Re: Entity and Identity

From: Walter Mitty <wamitty_at_verizon.net>
Date: Mon, 28 Sep 2009 11:17:37 GMT
Message-ID: <lX0wm.3668$tl3.49_at_nwrddc01.gnilink.net>


"Clifford Heath" <no.spam_at_please.net> wrote in message news:qH%vm.75818$nQ6.13277_at_newsfe07.iad...
> Walter Mitty wrote:
>> My initial motive in starting the thread was precisely to get some kind
>> of rational discussion going between people who find value in object
>> models and people who find value in relational models.
>
> I believe that it's possible to unite them, and I've set myself that task.
>

Good luck. I mean it. As I've said before, better minds than mine have set themselves that task, and failed.

> It does require a change to the programming language paradigm; my API
> has no new/delete, only assert/deny within a constellation of facts.
> Most of the rest of the O-O paraphernalia remains intact, and doesn't
> interfere with the relational and transactional nature of the system.
>

You'll forgive me if I don't leap to immediately learn your scheme. I'm learning some other things right now, and I choose not to bite off too many learning activities at once.

>> When we take on the task of building an information system that
>> represents some part of the universe (read "real world"), we accept as
>> given the division of that universe into identifiable component parts
>> (what I call "entities"). This division is inherent in the problem
>> statement for the information system we are to build.
>
> Right; that's why we call it "modeling", and why it's viewed as a
> design activity rather than a descriptive one (see Simsion's PhD
> thesis for an exploration of this position).
>

I don't think that modeling is always a design activity. Sometimes a model can be used to capture what's discovered during analysis rather than what's devised during design. In particular, I'll call your attention to Peter Coad's book "Object Oriented Analysis". For reasons having to do with my own quirks, I decided to learn a little bit about object modeling back in the nineties, even though I hadn't learned any object oriented programming. That led me to OOA.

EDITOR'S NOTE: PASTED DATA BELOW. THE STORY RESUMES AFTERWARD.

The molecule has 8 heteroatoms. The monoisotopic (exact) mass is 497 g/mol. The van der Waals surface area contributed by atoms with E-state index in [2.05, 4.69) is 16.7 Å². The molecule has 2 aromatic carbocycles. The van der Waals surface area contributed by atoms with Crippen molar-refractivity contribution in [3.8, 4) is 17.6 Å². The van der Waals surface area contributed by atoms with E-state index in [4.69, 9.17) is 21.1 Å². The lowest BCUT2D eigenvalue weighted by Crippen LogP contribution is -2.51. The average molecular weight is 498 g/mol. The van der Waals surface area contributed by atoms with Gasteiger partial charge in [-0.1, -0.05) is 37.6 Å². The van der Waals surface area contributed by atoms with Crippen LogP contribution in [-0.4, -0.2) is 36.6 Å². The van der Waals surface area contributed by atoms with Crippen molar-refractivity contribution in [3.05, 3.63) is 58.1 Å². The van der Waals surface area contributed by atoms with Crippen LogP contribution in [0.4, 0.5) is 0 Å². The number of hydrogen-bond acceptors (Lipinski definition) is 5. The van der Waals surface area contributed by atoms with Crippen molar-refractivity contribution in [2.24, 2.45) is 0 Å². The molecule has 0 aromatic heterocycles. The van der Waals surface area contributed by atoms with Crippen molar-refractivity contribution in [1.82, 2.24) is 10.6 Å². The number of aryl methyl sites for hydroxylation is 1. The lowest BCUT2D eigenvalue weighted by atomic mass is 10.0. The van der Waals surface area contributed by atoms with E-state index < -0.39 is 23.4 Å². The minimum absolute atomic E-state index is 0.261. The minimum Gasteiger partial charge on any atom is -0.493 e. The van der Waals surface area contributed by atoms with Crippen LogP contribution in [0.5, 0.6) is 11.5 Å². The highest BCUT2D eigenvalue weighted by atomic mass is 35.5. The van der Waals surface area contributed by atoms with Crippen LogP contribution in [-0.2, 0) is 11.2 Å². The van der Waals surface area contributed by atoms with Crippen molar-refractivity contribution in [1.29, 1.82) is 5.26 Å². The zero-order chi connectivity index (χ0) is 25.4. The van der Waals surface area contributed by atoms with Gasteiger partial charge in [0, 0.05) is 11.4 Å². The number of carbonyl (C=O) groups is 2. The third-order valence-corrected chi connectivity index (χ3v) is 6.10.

There is a lot of object modeling in Coad's book, and it's all devoted to analysis, not design. Failure to distinguish analysis and design is endemic to our field of endeavor. It doesn't matter whther you're talking to OO enthusiasts, RM devotees, or bit twiddlers. There are a lot of people who cannot even conceptually distinguish analysis from design. Even someone like myself, who tries to keep the two separate, occasionally throws something into an analysis that is actually a feature of a proposed solution and not a feature of the problem as given.

>> If my practical experience is any guide, the community of stakeholders
>> often has a hazy idea about just what those entities are, and very
>> haphazard notions about how to identify them. Different parts of the
>> community will use different identifiers to identify the same entity,
>> and even the same identifier to identify different (although closely
>> related) entities.
>
> To my mind this is at the root of perhaps the preeminent problem in
> delivering information systems, namely the problem of specification.
> It's for that reason that the Constellation Query Language is plain
> text, so as not to exclude anyone (capable of understanding the domain)
> from participating. The text can be synchronised with diagrams, but
> no special training is required to read and critique a CQL model.
>
>> Sorting that confusion out is (part of) data analysis (in the case of
>> building a database), and it has to be done regardless of whether one
>> intends to take a O-O or an RM view of the data.
>
> Sadly it's often not done in O-O projects, and those projects suffer
> from the lack of it. I think *that* issue is the main reason for
> complaining about O-O... but really, the problem is in the training
> of the teams, and to an extent in the languages.
>

Again, I'll call attention to OOA. OO is not the only arena in which analysis is undervalued. I would have to say that I undervalued analysis for about 18 years after taking my first programming course. It was a real comeuppance for me to discover that there was an actual discipline there.

I'm more familiar with complaints about OO in this newsgroup than in any other discussion forums. You've already had something to say about the nature of complaining about things in here. I've often wondered why OO draws so much more fire than anything else among the CDT regulars. It could be that OO really is as bad as RM people say it is. But I think the root cause is elsewhere.

Among both OO enthusiasts and RM devotees, the following attitude is common: "Now that our paradigm has been discovered, everything else can be thrown away." This is an attitude that is characteristic among revolutionists, not evolutionists. In other fields of endeavor, revolutionists reserve their strongest vtiriol for other competing revolutionists, and not for late adopters.

I expect that, if your CQL begins to garner some success, both groups of revolutionists will turn on you. Received on Mon Sep 28 2009 - 06:17:37 CDT

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